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Antifreeze Leak

If not repaired in time, antifreeze leak can snowball into a major car problem and come heavy on your wallet. So, knowing how to diagnose and fix it is a definite advantage.
Abhijit Naik
Antifreeze is basically a cryoprotectant used in a range of heat transfer applications to ensure that the enclosures are not subjected to any sort of physical stress as a result of expansion that takes place when water turns to ice. It is defined as 'a liquid added to water in the cooling system of the vehicle in order to lower its freezing point'.
It has a lower freezing point (and a higher boiling point) compared to water. Antifreezes are most often made from some compound of ethylene. One of the best example of antifreeze used in cars is glycol, a thick, colorless liquid produced artificially from certain ethylene compounds.

How Can You Diagnose if Antifreeze is Leaking?

Antifreeze leak can be internal as well as external. In case of an internal leak, there are significant chances that the problem might be something major, such as a cranked engine block, and you may have to toe the car to the mechanic to fix it. On the other hand, external leak is easy to diagnose and fix.
Determining the spot from where antifreeze is leaking can be of great help in diagnosing the problem. If it is leaking from the back of the engine, the chances are that the problem lies with the freeze plug, and replacing it with a new one will serve the purpose.
On the other hand, if it is leaking under the car, it may be a sign of damaged lower hose, which will have to be fixed.

How Can Antifreeze Leak be Fixed?

The simplest possible problem that you can face in terms of external leaks is a bad radiator cap. In such a case, replacing it with a new one will solve the problem. If you are not lucky enough, the problem may be with the radiator hoses, or the radiator in itself.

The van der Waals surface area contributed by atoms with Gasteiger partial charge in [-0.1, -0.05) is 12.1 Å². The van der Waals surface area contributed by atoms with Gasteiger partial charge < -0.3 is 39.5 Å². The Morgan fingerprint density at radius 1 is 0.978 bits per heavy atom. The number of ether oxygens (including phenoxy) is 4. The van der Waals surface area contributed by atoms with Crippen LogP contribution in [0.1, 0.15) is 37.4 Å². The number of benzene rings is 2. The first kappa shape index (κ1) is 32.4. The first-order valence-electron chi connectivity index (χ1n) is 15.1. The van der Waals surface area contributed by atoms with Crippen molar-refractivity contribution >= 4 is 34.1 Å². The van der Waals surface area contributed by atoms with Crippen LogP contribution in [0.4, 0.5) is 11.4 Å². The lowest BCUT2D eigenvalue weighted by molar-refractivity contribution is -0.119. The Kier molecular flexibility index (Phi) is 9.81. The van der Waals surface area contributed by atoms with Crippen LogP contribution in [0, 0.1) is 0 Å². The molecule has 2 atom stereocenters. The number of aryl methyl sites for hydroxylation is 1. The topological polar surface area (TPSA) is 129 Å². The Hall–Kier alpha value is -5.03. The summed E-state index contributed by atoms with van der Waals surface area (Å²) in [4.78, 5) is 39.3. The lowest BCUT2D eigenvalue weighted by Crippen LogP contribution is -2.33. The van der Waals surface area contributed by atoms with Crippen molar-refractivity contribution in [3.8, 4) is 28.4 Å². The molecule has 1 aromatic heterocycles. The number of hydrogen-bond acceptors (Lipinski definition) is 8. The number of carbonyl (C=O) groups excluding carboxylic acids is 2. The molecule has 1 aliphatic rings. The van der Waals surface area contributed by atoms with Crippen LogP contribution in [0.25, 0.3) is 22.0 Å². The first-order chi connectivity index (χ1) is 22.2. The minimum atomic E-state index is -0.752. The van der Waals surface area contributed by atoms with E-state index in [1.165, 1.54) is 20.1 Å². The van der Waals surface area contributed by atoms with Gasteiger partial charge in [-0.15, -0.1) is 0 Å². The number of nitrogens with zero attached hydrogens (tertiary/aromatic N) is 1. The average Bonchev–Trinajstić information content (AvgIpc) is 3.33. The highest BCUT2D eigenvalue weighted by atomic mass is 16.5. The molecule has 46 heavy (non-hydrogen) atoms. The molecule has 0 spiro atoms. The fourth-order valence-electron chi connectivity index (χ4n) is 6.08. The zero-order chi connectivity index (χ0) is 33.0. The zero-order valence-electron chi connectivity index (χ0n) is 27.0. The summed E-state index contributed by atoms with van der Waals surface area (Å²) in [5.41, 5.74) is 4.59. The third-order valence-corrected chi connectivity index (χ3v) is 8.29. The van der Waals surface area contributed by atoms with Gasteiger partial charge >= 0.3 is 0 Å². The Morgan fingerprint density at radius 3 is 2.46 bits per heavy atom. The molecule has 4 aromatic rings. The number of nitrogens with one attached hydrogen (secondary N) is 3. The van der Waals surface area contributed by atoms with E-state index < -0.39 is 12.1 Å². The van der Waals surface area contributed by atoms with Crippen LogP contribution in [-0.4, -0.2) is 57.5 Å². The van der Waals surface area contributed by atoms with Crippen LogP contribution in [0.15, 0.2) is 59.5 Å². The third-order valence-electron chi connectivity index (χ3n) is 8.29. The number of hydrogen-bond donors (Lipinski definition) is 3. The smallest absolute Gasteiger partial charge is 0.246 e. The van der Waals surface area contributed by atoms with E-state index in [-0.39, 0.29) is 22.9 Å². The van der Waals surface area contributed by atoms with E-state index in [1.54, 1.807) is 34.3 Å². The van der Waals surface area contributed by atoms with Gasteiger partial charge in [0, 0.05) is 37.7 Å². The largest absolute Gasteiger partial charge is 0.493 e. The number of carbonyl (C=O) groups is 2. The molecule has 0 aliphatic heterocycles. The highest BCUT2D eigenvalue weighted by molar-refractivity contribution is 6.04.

There are significant chances that your antifreeze leak can be traced to a crack or split in the radiator hoses or a loose hose clamp.
In case of a crack or split, you will notice a fountain of liquid oozing out from the spot. In such a case, you will have to replace the damaged hose, either upper or lower, with a new one. You may also have to replace hose clamps, which tend to get weakened with time and can't handle the pressure of the steam.
If the problem persists with the radiator itself, you can resort to some readily available additives, which need to be poured into the radiator to fix pinhole leaks. You need to keep in mind though, that this is just a temporary solution.
These leaks are the proof that excessive wear and tear has left your radiator unsuitable and it has to be changed at the earliest. Lastly, a crack in the overflow reservoir can also cause it to leak. In this case, you will have to fix this crack―ideally with some adhesive―or replace it with a new one.
In terms of money and efforts, fixing antifreeze leaks by initiating timely repair is much more convenient than repairing the damage it may cause to the engine.
In case of internal leaks, which will require professional expertise, you may have to shell out around $ 400 or so. However, external leaks will be relatively inexpensive to fix, especially if you can do it on your own.